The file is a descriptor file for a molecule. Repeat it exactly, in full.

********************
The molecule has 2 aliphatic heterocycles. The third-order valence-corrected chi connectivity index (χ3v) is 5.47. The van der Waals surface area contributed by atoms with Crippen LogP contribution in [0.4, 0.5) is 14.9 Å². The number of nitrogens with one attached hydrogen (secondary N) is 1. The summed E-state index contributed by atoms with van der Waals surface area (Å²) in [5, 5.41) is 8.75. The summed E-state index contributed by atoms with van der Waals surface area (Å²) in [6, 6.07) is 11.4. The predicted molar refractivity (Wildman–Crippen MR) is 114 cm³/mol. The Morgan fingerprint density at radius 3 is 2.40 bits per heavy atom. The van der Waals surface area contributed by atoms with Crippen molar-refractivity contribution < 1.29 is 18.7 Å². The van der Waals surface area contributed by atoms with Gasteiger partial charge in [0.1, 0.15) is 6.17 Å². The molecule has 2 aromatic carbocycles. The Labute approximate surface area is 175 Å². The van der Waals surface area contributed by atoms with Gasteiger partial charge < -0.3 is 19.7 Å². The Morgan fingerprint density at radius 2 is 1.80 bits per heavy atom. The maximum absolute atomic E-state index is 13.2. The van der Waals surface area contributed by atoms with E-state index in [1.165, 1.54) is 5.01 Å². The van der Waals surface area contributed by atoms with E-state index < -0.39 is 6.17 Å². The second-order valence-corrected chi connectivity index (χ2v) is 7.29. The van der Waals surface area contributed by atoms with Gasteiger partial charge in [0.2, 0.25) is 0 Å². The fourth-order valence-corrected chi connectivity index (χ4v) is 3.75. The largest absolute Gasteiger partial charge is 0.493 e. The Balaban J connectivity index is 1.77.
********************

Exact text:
The molecule has 2 aliphatic heterocycles. The third-order valence-corrected chi connectivity index (χ3v) is 5.47. The van der Waals surface area contributed by atoms with Crippen LogP contribution in [0.4, 0.5) is 14.9 Å². The number of nitrogens with one attached hydrogen (secondary N) is 1. The summed E-state index contributed by atoms with van der Waals surface area (Å²) in [5, 5.41) is 8.75. The summed E-state index contributed by atoms with van der Waals surface area (Å²) in [6, 6.07) is 11.4. The predicted molar refractivity (Wildman–Crippen MR) is 114 cm³/mol. The Morgan fingerprint density at radius 3 is 2.40 bits per heavy atom. The van der Waals surface area contributed by atoms with Crippen molar-refractivity contribution < 1.29 is 18.7 Å². The van der Waals surface area contributed by atoms with Gasteiger partial charge in [0.1, 0.15) is 6.17 Å². The molecule has 2 aromatic carbocycles. The Labute approximate surface area is 175 Å². The van der Waals surface area contributed by atoms with Gasteiger partial charge < -0.3 is 19.7 Å². The Morgan fingerprint density at radius 2 is 1.80 bits per heavy atom. The maximum absolute atomic E-state index is 13.2. The van der Waals surface area contributed by atoms with E-state index in [1.165, 1.54) is 5.01 Å². The van der Waals surface area contributed by atoms with E-state index < -0.39 is 6.17 Å². The second-order valence-corrected chi connectivity index (χ2v) is 7.29. The van der Waals surface area contributed by atoms with Gasteiger partial charge in [0.2, 0.25) is 0 Å². The fourth-order valence-corrected chi connectivity index (χ4v) is 3.75. The largest absolute Gasteiger partial charge is 0.493 e. The Balaban J connectivity index is 1.77.